British Columbia

Toujours la langue

Since my first visit in 2010, Quebec City has become a kind of second home for me. Motivated by a desire to learn more and--especially--practice speaking French, I have returned at least once, sometimes twice a year and stayed for as long as six months at a time. Maintenant, la chassure est sur l'autre pied, the shoe is on the other foot. A Quebec friend has come west to British Columbia to visit me. We met during my first visit to la ville de Québec, when I was searching for a conversation exchange partner, and for more than four years I have been her main anglophone contact. She can understand English much of the time, and read it with the aid of a dictionary, but without regular practice chez elle, she rarely speaks it.

A Québecoise photographs the Terry Fox Memorial at B.C. Place
What's more, she is a die-hard separatist. A lifetime supporter of the Parti Québecois, whose main goal is the separation of Quebec from the rest of Canada. An independent Quebec. This has been a long-standing Canadian issue, always at least on the back burner, and one that sometimes boils over as raucous referendum campaigns in which Quebeckers are exhorted by les oui and no sides. In 1970, the separatist movement turned violent when the FLQ (Front de libération du Québec) kidnapped the British Trade Commissioner and murdered a Quebec politician, Pierre LaPorte. The Prime Minister of that époque, Pierre Trudeau, imposed martial law and made lifetime enemies of many Quebeckers, including mon ami Québecoise.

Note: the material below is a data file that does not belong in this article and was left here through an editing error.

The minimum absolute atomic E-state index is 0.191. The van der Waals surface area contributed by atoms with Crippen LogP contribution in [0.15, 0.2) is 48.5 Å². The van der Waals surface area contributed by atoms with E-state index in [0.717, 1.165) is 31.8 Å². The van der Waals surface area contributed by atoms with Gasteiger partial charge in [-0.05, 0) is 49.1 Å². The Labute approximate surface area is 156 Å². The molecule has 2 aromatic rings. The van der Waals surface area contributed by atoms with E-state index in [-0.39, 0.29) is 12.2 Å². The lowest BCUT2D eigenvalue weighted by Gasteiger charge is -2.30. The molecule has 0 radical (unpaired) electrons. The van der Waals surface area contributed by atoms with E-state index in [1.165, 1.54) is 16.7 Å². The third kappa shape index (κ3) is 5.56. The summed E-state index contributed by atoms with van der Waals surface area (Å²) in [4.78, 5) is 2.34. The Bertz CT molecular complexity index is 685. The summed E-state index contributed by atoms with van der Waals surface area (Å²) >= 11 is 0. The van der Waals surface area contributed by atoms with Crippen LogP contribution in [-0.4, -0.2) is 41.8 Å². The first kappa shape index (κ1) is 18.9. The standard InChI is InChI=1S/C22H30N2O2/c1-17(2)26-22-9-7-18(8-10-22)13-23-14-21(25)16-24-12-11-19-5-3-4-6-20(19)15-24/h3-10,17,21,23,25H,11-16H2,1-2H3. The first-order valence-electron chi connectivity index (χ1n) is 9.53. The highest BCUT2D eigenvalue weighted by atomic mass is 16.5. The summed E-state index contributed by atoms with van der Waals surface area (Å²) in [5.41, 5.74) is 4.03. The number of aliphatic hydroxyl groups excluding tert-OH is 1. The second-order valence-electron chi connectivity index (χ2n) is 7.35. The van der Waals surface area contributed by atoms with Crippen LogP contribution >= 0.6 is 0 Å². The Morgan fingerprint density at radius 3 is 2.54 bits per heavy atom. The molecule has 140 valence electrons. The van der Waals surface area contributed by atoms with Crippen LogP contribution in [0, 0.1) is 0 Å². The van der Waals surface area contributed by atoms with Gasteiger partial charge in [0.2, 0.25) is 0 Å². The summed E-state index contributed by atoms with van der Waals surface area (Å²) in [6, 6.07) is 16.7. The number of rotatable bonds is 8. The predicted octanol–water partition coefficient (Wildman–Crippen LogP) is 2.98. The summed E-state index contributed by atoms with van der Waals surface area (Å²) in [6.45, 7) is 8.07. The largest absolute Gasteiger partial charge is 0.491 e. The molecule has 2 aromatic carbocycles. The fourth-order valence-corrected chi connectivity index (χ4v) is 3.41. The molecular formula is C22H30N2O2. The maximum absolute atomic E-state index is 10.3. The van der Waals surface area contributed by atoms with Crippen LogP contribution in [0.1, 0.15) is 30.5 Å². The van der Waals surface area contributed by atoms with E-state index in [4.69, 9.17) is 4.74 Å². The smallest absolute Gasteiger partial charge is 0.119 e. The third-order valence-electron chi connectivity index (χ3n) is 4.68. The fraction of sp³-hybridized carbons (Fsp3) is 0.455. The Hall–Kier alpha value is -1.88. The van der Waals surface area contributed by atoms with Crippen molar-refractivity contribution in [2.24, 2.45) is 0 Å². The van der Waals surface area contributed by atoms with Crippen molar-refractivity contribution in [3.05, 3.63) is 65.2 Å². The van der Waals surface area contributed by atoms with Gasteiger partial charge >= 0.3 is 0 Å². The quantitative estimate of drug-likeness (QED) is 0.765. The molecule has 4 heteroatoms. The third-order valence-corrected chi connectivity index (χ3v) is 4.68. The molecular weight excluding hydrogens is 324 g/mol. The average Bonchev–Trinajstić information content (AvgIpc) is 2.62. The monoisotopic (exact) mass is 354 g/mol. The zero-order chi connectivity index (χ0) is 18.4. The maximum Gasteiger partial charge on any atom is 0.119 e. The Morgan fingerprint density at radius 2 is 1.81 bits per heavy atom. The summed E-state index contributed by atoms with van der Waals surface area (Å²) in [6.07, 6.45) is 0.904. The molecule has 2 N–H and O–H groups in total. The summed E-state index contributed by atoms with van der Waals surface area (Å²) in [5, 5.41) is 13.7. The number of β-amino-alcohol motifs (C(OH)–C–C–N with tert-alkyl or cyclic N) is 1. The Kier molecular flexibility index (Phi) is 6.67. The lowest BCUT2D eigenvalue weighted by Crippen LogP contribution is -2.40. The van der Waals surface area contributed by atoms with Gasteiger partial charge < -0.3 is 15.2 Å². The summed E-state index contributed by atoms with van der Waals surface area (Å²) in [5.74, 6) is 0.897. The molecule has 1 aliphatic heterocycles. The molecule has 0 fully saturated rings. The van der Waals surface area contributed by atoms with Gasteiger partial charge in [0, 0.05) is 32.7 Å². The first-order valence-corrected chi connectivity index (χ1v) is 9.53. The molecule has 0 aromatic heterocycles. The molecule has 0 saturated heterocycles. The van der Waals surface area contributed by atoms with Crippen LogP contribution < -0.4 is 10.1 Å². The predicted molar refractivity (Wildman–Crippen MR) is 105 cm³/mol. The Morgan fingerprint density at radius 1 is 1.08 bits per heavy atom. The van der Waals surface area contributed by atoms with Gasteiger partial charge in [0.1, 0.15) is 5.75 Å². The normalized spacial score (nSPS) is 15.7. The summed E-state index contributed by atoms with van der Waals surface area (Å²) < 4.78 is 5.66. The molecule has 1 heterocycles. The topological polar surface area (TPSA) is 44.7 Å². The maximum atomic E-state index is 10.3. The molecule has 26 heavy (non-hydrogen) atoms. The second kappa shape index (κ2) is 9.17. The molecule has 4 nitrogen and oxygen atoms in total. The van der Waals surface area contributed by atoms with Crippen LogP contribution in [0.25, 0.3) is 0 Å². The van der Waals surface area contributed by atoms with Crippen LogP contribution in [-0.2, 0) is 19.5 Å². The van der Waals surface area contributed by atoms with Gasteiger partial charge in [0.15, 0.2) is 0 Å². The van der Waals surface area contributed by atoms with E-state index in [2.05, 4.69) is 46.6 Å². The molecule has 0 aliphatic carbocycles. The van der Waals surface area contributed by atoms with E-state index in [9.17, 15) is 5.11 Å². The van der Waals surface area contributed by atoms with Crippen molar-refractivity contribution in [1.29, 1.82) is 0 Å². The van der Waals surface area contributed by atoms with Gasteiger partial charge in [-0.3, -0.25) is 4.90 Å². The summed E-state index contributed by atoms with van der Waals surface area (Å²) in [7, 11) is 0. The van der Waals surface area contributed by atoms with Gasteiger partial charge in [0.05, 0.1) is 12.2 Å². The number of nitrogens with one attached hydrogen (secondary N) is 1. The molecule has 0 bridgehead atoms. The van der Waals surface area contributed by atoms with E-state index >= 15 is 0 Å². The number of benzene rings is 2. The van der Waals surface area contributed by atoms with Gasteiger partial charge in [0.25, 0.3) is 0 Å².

So I was interested to see how my friend's first trip to western Canada would unfold, particularly what evidence she would find of the fact that Canada is officially un pays bilingue, a bilingual country, from coast to coast. Of course it isn't really. In the province of Quebec, almost 7 and a half million people either have French as their mother tongue or can conduct a conversation in French. Outside that province, the number drops to 2.5 million, and most of those speakers live east of Alberta. At our first lunch, however, my friend discovered that the waiter could communicate in French, at least enough to carry on a short exchange about how he learned the language as a semi-pro volleyball player training at a facility in Gatineau, Quebec. She heard her mother tongue spoken at the Museum of Anthropology, the hotel where she stayed, and the Vancouver aquarium. Most of these speakers were young, and at least one had attended a French immersion school. Much as my visitor and other Quebec residents detested the late prime minister Trudeau for having imposed martial law and for other actions too complex to describe here, his government supported the establishment of French immersion schools across the country. They are now so popular in most provinces that parents must line up for hours, even days, to enroll their children.

It's good to see that mon ami feels comfortable in British Columbia, one of only two or three forays she has made outside her province. On a hike through the woods, she freely sang out "bonjour" to those we passed, and the other hikers, while perhaps surprised, answered in kind--some awkwardly, some with confidence. Nothing like seeing how the other half lives to reconsider one's views. With more and more young people in Quebec learning English for practical reasons (and because of the influence of pop culture), and more students outside Quebec demanding French immersion, the idea of creating a sovereign Quebec for the sake of preserving the French language may have lingered past its "best before" date.

Two girls, two destinies